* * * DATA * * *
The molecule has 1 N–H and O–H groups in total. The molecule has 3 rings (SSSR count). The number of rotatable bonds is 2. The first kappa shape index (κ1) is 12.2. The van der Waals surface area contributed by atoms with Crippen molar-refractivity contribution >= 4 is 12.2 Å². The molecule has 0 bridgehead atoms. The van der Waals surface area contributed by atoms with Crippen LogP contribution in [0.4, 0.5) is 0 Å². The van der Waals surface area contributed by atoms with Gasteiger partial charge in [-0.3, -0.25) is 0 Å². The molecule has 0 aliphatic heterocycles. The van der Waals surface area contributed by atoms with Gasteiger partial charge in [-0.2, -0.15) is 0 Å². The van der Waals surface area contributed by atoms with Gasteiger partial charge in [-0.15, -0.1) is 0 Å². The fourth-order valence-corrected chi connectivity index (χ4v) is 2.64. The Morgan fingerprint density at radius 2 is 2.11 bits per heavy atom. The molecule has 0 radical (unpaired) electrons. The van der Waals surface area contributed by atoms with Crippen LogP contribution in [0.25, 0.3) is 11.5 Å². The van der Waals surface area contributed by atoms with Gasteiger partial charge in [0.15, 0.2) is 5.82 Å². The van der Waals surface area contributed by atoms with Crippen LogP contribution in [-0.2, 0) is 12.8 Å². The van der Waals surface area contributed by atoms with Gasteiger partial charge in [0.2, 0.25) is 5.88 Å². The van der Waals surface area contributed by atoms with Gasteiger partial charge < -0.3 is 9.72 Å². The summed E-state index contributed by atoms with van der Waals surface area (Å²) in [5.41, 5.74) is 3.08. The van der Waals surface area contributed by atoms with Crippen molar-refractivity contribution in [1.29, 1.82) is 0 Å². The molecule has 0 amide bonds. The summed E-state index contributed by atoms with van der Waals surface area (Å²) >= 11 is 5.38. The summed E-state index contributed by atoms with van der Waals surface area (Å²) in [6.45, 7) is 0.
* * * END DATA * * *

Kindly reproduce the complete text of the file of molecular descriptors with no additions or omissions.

The molecule has 1 N–H and O–H groups in total. The molecule has 3 rings (SSSR count). The number of rotatable bonds is 2. The first kappa shape index (κ1) is 12.2. The van der Waals surface area contributed by atoms with Crippen molar-refractivity contribution >= 4 is 12.2 Å². The molecule has 0 bridgehead atoms. The van der Waals surface area contributed by atoms with Crippen LogP contribution in [0.4, 0.5) is 0 Å². The van der Waals surface area contributed by atoms with Gasteiger partial charge in [-0.3, -0.25) is 0 Å². The molecule has 0 aliphatic heterocycles. The van der Waals surface area contributed by atoms with Gasteiger partial charge in [-0.2, -0.15) is 0 Å². The van der Waals surface area contributed by atoms with Gasteiger partial charge in [-0.15, -0.1) is 0 Å². The fourth-order valence-corrected chi connectivity index (χ4v) is 2.64. The Morgan fingerprint density at radius 2 is 2.11 bits per heavy atom. The molecule has 0 radical (unpaired) electrons. The van der Waals surface area contributed by atoms with Crippen LogP contribution in [0.25, 0.3) is 11.5 Å². The van der Waals surface area contributed by atoms with Gasteiger partial charge in [0.15, 0.2) is 5.82 Å². The van der Waals surface area contributed by atoms with Crippen LogP contribution in [-0.2, 0) is 12.8 Å². The van der Waals surface area contributed by atoms with Gasteiger partial charge in [0.2, 0.25) is 5.88 Å². The van der Waals surface area contributed by atoms with Gasteiger partial charge < -0.3 is 9.72 Å². The summed E-state index contributed by atoms with van der Waals surface area (Å²) in [5.41, 5.74) is 3.08. The van der Waals surface area contributed by atoms with Crippen molar-refractivity contribution in [1.29, 1.82) is 0 Å². The molecule has 0 amide bonds. The summed E-state index contributed by atoms with van der Waals surface area (Å²) >= 11 is 5.38. The summed E-state index contributed by atoms with van der Waals surface area (Å²) in [6.45, 7) is 0.